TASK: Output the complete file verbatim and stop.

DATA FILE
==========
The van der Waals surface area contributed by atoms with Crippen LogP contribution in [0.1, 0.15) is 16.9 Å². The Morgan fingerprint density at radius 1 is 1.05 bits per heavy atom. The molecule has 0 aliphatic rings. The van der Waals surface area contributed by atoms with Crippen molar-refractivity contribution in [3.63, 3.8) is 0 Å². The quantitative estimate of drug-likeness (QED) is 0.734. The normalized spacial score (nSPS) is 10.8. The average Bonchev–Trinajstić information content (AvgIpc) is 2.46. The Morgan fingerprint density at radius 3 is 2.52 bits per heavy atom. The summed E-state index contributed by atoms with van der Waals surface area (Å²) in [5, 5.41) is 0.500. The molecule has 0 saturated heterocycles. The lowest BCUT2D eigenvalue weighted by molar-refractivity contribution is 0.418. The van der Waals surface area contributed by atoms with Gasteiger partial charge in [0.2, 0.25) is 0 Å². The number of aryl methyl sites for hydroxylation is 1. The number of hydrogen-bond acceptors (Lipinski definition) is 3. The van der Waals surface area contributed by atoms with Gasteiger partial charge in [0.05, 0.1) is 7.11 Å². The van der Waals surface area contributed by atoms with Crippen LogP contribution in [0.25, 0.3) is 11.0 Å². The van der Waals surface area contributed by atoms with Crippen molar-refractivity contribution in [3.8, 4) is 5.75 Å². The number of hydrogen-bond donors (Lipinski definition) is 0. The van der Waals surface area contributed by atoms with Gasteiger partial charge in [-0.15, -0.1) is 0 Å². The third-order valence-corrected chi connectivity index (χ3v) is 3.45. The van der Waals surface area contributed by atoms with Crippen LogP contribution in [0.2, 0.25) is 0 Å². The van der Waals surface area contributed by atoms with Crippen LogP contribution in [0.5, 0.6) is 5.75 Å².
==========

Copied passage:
The van der Waals surface area contributed by atoms with Crippen LogP contribution in [0.1, 0.15) is 16.9 Å². The Morgan fingerprint density at radius 1 is 1.05 bits per heavy atom. The molecule has 0 aliphatic rings. The van der Waals surface area contributed by atoms with Crippen molar-refractivity contribution in [3.63, 3.8) is 0 Å². The quantitative estimate of drug-likeness (QED) is 0.734. The normalized spacial score (nSPS) is 10.8. The average Bonchev–Trinajstić information content (AvgIpc) is 2.46. The Morgan fingerprint density at radius 3 is 2.52 bits per heavy atom. The summed E-state index contributed by atoms with van der Waals surface area (Å²) in [5, 5.41) is 0.500. The molecule has 0 saturated heterocycles. The lowest BCUT2D eigenvalue weighted by molar-refractivity contribution is 0.418. The van der Waals surface area contributed by atoms with Gasteiger partial charge in [0.2, 0.25) is 0 Å². The number of aryl methyl sites for hydroxylation is 1. The number of hydrogen-bond acceptors (Lipinski definition) is 3. The van der Waals surface area contributed by atoms with Gasteiger partial charge in [0.05, 0.1) is 7.11 Å². The van der Waals surface area contributed by atoms with Crippen LogP contribution in [0.25, 0.3) is 11.0 Å². The van der Waals surface area contributed by atoms with Crippen molar-refractivity contribution in [3.8, 4) is 5.75 Å². The number of hydrogen-bond donors (Lipinski definition) is 0. The van der Waals surface area contributed by atoms with Gasteiger partial charge in [-0.15, -0.1) is 0 Å². The third-order valence-corrected chi connectivity index (χ3v) is 3.45. The van der Waals surface area contributed by atoms with Crippen LogP contribution in [0.2, 0.25) is 0 Å². The van der Waals surface area contributed by atoms with Crippen LogP contribution in [0.5, 0.6) is 5.75 Å².